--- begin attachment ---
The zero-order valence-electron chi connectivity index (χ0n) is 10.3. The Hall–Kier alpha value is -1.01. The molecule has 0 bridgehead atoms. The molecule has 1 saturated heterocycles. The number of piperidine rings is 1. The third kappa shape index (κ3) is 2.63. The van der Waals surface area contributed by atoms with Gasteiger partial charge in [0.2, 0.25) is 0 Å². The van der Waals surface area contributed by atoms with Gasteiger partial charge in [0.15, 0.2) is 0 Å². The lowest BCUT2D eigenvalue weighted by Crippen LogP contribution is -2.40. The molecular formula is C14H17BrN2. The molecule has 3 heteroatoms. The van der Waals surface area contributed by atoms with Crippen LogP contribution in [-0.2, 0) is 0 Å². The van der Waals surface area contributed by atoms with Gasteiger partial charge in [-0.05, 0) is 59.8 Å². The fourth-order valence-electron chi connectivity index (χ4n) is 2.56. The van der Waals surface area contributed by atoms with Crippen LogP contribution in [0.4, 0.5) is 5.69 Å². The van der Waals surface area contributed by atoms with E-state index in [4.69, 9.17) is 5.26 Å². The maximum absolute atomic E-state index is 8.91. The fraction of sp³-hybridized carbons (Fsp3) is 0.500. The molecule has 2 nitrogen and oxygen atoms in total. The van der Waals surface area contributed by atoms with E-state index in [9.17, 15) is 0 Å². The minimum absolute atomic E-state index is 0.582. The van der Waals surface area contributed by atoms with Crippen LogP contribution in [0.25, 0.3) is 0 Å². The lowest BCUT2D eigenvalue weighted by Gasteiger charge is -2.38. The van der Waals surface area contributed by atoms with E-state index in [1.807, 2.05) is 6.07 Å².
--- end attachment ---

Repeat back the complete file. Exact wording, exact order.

The zero-order valence-electron chi connectivity index (χ0n) is 10.3. The Hall–Kier alpha value is -1.01. The molecule has 0 bridgehead atoms. The molecule has 1 saturated heterocycles. The number of piperidine rings is 1. The third kappa shape index (κ3) is 2.63. The van der Waals surface area contributed by atoms with Gasteiger partial charge in [0.2, 0.25) is 0 Å². The van der Waals surface area contributed by atoms with Gasteiger partial charge in [0.15, 0.2) is 0 Å². The lowest BCUT2D eigenvalue weighted by Crippen LogP contribution is -2.40. The molecular formula is C14H17BrN2. The molecule has 3 heteroatoms. The van der Waals surface area contributed by atoms with Crippen LogP contribution in [-0.2, 0) is 0 Å². The van der Waals surface area contributed by atoms with Gasteiger partial charge in [-0.05, 0) is 59.8 Å². The fourth-order valence-electron chi connectivity index (χ4n) is 2.56. The van der Waals surface area contributed by atoms with Crippen LogP contribution in [0.4, 0.5) is 5.69 Å². The van der Waals surface area contributed by atoms with E-state index in [4.69, 9.17) is 5.26 Å². The maximum absolute atomic E-state index is 8.91. The fraction of sp³-hybridized carbons (Fsp3) is 0.500. The molecule has 2 nitrogen and oxygen atoms in total. The van der Waals surface area contributed by atoms with E-state index in [9.17, 15) is 0 Å². The minimum absolute atomic E-state index is 0.582. The van der Waals surface area contributed by atoms with Crippen LogP contribution in [0.25, 0.3) is 0 Å². The lowest BCUT2D eigenvalue weighted by Gasteiger charge is -2.38. The van der Waals surface area contributed by atoms with E-state index in [1.807, 2.05) is 6.07 Å².